Ostrich flock walks through flowers. These yellow flowers and ostriches bring the photograph to life. They are peaking up above the flowers with their long necks. The ostrich herd walking through the blossoming flowers is a beautiful scene. Indeed because of the lush environmental conditions.
The male ostriches, also known as cocks or roosters, fight over control of the females, otherwise known as hens. Whichever male wins will become the dominant leader of the flock. The dominant female ostrich will mate with him only. In the flock, the dominant male will mate with many of the females.
During their mating season, the male will make a hole in the ground for a nest and begin to attract the females by dancing. The dance includes shaking his tail feathers, dropping to the ground, swaying his neck around, and flapping his wings. Once she accepts his courtship, they will mate. When she lays her eggs, she will do so in the nest on the ground. Not laying any ordinary eggs, but the biggest eggs in the world! They come out around 15cm / 6 inches long and weighing up to a staggering 1.5kg / 3.3 pounds. The ostrich flock walking through the flowers and riverbed shows a typical flock of around 10 – 12 members. Unfortunately, some of their enemies are lions, hyenas, and African Wild dogs.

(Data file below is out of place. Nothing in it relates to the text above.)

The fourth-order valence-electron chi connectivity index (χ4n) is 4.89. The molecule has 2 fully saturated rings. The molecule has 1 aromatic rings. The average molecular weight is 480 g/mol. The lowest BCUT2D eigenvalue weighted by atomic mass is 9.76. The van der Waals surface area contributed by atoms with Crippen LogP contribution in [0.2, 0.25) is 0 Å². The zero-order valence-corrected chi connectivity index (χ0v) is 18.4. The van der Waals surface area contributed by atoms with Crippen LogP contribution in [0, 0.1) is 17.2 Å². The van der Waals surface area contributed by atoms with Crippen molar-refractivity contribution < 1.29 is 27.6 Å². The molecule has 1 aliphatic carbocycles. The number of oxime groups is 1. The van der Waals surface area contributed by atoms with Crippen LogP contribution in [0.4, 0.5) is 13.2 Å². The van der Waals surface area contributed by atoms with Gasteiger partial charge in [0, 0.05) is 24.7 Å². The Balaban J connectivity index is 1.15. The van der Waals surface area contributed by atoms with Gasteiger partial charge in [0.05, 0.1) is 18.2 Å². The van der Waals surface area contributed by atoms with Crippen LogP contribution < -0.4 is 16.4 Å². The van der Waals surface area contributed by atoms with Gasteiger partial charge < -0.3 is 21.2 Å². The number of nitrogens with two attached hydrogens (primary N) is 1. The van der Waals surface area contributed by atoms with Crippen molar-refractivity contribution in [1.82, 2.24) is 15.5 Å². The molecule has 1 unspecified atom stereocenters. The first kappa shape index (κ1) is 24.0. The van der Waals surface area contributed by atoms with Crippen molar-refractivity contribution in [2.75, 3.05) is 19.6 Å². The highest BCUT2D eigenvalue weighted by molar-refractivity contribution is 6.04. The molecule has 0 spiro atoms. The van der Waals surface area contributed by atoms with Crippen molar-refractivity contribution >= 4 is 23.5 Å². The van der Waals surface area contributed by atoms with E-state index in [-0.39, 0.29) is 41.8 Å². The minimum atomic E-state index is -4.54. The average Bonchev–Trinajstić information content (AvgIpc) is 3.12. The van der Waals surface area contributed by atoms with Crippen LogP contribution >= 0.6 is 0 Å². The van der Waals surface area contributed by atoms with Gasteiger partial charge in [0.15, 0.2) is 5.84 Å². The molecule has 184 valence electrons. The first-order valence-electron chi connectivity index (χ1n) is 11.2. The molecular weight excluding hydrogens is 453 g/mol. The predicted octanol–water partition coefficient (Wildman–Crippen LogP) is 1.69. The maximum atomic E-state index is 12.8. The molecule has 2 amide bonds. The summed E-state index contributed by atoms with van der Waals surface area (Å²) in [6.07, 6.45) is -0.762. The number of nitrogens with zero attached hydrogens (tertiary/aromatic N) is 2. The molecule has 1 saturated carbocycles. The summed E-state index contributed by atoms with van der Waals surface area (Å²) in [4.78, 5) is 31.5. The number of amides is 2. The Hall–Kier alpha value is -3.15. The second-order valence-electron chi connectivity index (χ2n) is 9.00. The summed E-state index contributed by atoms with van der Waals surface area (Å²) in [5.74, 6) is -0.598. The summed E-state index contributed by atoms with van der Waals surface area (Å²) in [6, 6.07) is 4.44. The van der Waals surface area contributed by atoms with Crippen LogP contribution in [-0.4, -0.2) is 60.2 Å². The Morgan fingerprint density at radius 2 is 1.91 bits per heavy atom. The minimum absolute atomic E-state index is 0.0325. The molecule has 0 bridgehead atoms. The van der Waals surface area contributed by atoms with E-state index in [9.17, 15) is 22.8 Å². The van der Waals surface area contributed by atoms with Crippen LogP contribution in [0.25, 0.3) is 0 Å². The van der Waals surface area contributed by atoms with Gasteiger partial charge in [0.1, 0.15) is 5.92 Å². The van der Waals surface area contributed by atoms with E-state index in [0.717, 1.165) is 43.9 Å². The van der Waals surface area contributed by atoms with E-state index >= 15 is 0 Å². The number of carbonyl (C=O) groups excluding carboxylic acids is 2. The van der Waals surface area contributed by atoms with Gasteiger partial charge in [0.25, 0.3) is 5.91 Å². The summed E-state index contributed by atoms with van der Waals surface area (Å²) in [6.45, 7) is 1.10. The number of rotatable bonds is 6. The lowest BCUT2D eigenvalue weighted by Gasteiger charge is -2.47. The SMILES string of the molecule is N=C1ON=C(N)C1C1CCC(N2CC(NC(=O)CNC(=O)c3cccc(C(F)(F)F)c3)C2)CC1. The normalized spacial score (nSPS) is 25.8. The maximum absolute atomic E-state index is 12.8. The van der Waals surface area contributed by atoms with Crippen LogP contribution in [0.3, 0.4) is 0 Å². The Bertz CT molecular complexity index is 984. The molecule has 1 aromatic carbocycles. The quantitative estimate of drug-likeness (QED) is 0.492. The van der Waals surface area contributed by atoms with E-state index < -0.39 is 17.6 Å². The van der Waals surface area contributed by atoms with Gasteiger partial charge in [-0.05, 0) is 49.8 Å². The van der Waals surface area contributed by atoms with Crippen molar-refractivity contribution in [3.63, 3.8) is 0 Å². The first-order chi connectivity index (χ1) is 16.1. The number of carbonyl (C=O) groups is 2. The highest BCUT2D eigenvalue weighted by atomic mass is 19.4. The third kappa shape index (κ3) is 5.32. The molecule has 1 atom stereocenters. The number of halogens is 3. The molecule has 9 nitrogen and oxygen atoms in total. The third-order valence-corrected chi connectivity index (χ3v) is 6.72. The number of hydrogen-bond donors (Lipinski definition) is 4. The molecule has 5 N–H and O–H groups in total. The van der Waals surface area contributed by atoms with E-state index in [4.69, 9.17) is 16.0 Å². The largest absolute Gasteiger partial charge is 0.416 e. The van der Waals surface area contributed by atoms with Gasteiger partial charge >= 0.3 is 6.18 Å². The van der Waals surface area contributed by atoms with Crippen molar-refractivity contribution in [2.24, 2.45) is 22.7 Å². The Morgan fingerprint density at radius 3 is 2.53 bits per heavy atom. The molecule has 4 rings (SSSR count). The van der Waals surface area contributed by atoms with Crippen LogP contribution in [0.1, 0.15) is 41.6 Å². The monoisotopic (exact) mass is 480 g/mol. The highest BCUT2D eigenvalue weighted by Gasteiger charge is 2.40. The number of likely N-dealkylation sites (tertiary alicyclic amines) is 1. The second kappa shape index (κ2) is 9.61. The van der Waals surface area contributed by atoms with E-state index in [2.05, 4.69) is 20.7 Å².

The ostrich, Struthio camelus, is in the category least concern on the IUCN red list.
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